Illegal Logging and Related Trade: Indicators of the Global Response


Today, Chatham House launched its report ‘Illegal Logging and Related Trade: Indicators of the Global Response’. VERTIC senior researcher Larry Macfaul co-wrote the report with Chatham House associate fellow Sam Lawson. The report is the most thorough assessment so far of the global fight against illegal logging. According to the report, “Illegal Logging and Related Trade: Indicators of the Global Response”, total global production of illegal timber has fallen by 22 per cent since 2002.

The report covers all aspects of he timber trade. It studied five producer countries, two processing countries and five consumer countries. Despite the decline in illegaly harvested timer, illegal logging remains a serious problem. “If laid end to end the illegal logs would encircle the globe more than ten times over,” said Larry MacFaul.

Speaking at the launch event, held at the Royal Society in London, Mr. Stephen O’Brien, Parliamentary Under-Secretary of State (DFID), said that deforestation still occurs at an ‘alarming rate’. The solution, he argued, involves putting in place safeguards in producing countries, but also to change consumer behaviour in importing countries. He highlighted the finding of the report that ‘every pound invested in combatting illegal logging results in six pounds of increased revenue’.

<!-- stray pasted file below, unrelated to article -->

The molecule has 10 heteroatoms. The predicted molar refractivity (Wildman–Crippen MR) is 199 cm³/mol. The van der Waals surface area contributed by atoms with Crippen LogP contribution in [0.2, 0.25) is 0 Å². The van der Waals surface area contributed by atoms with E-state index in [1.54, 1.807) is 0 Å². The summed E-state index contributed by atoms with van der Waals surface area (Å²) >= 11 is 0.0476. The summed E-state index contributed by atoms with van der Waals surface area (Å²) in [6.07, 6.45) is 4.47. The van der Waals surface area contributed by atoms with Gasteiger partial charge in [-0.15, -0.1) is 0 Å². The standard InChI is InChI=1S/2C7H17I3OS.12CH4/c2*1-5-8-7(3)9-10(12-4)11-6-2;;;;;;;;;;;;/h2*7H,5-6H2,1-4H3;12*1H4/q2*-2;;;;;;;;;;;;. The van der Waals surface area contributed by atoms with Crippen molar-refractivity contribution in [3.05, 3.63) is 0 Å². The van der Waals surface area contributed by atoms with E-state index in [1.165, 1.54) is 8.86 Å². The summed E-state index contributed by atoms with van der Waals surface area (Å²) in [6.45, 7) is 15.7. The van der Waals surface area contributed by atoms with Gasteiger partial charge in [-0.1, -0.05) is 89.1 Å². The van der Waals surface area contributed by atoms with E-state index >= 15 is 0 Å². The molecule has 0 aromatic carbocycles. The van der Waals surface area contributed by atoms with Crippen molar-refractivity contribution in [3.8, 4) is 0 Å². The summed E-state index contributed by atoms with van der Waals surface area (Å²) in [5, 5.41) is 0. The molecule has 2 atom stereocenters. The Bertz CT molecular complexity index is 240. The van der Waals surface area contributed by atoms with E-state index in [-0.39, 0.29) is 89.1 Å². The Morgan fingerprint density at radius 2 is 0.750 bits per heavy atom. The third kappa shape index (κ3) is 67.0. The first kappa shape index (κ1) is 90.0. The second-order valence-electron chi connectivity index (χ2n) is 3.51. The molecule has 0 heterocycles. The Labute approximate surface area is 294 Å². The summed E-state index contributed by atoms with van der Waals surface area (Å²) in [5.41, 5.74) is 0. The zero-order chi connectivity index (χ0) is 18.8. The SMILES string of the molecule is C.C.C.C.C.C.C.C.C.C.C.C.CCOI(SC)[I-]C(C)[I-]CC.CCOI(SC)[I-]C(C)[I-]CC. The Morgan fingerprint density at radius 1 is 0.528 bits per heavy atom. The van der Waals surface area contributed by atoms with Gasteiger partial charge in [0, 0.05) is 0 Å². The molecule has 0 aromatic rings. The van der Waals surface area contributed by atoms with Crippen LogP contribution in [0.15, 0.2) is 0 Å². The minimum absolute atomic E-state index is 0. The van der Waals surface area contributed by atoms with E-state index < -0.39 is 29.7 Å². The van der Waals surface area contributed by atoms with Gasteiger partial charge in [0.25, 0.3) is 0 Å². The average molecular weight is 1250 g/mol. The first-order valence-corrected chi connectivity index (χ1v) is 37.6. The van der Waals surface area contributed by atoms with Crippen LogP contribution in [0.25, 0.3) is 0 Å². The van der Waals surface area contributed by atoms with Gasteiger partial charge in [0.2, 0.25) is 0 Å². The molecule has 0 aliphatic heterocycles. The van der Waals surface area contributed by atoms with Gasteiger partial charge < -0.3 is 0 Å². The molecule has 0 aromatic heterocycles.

His speech was followed by a presentation by Sam Lawson, highlighting the major findings of the report. The launch also featured observations by H.E. Yuri Octavian Thamrin, Ambassador of the Republic of Indonesia, Samuel Nguiffo, Secretary General of the Centre pour l’Environnement et le Développement (CED) and Andris Piebalgs, Development Commissioner at the European Commission.

Andreas Persbo, VERTIC’s Executive Director, said ‘Yet again, VERTIC, this time working with Chatham House, has produced groundbreaking work. And while this report shows a remarkable decrease in illegal logging worldwide, much more work remains to be done. While the first task is to ensure that all use of the world’s forests are legal, the real challenge ahead is to devise a fair system that encourages and rewards their sustainable use. My thanks to Chatham House, Sam Lawson and Duncan Brack in particular, for involving VERTIC in this important study’.

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